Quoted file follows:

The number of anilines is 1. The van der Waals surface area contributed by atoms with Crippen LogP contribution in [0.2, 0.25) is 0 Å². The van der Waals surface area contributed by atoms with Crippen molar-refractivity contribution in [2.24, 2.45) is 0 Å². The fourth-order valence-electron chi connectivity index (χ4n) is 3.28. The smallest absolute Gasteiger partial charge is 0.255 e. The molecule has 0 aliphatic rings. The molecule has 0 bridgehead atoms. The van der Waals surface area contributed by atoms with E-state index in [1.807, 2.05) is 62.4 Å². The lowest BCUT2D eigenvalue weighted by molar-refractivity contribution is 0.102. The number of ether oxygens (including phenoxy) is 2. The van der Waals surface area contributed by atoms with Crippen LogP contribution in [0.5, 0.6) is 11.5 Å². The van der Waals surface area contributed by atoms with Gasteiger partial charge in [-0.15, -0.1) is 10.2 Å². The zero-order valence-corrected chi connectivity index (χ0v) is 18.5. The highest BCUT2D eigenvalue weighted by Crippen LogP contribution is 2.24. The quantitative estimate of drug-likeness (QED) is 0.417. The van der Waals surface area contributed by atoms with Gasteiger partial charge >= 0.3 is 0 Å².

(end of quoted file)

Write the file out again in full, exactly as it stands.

The number of anilines is 1. The van der Waals surface area contributed by atoms with Crippen LogP contribution in [0.2, 0.25) is 0 Å². The van der Waals surface area contributed by atoms with Crippen molar-refractivity contribution in [2.24, 2.45) is 0 Å². The fourth-order valence-electron chi connectivity index (χ4n) is 3.28. The smallest absolute Gasteiger partial charge is 0.255 e. The molecule has 0 aliphatic rings. The molecule has 0 bridgehead atoms. The van der Waals surface area contributed by atoms with E-state index in [1.807, 2.05) is 62.4 Å². The lowest BCUT2D eigenvalue weighted by molar-refractivity contribution is 0.102. The number of ether oxygens (including phenoxy) is 2. The van der Waals surface area contributed by atoms with Crippen LogP contribution in [0.5, 0.6) is 11.5 Å². The van der Waals surface area contributed by atoms with Gasteiger partial charge in [-0.15, -0.1) is 10.2 Å². The zero-order valence-corrected chi connectivity index (χ0v) is 18.5. The highest BCUT2D eigenvalue weighted by Crippen LogP contribution is 2.24. The quantitative estimate of drug-likeness (QED) is 0.417. The van der Waals surface area contributed by atoms with Gasteiger partial charge >= 0.3 is 0 Å².